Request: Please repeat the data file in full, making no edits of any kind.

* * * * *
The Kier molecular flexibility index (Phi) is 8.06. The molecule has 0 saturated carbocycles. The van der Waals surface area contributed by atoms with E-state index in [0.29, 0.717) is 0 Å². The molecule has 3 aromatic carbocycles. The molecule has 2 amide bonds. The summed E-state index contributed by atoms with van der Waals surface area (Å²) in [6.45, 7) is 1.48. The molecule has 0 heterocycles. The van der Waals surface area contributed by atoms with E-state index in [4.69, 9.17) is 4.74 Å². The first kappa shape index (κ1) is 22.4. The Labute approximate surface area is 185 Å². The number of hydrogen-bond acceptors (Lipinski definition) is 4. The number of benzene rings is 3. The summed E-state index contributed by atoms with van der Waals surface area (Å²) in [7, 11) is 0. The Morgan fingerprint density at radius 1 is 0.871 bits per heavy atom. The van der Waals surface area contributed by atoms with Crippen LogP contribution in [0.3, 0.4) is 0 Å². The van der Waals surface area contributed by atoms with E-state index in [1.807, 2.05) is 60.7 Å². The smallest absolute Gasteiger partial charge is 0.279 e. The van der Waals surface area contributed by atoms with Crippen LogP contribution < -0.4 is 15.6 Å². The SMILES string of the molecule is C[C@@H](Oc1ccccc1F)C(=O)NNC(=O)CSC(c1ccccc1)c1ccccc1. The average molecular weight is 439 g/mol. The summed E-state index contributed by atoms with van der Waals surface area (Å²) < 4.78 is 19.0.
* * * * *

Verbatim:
The Kier molecular flexibility index (Phi) is 8.06. The molecule has 0 saturated carbocycles. The van der Waals surface area contributed by atoms with E-state index in [0.29, 0.717) is 0 Å². The molecule has 3 aromatic carbocycles. The molecule has 2 amide bonds. The summed E-state index contributed by atoms with van der Waals surface area (Å²) in [6.45, 7) is 1.48. The molecule has 0 heterocycles. The van der Waals surface area contributed by atoms with E-state index in [4.69, 9.17) is 4.74 Å². The first kappa shape index (κ1) is 22.4. The Labute approximate surface area is 185 Å². The number of hydrogen-bond acceptors (Lipinski definition) is 4. The number of benzene rings is 3. The summed E-state index contributed by atoms with van der Waals surface area (Å²) in [7, 11) is 0. The Morgan fingerprint density at radius 1 is 0.871 bits per heavy atom. The van der Waals surface area contributed by atoms with Crippen LogP contribution in [0.3, 0.4) is 0 Å². The van der Waals surface area contributed by atoms with E-state index in [1.807, 2.05) is 60.7 Å². The smallest absolute Gasteiger partial charge is 0.279 e. The van der Waals surface area contributed by atoms with Crippen LogP contribution < -0.4 is 15.6 Å². The SMILES string of the molecule is C[C@@H](Oc1ccccc1F)C(=O)NNC(=O)CSC(c1ccccc1)c1ccccc1. The average molecular weight is 439 g/mol. The summed E-state index contributed by atoms with van der Waals surface area (Å²) < 4.78 is 19.0.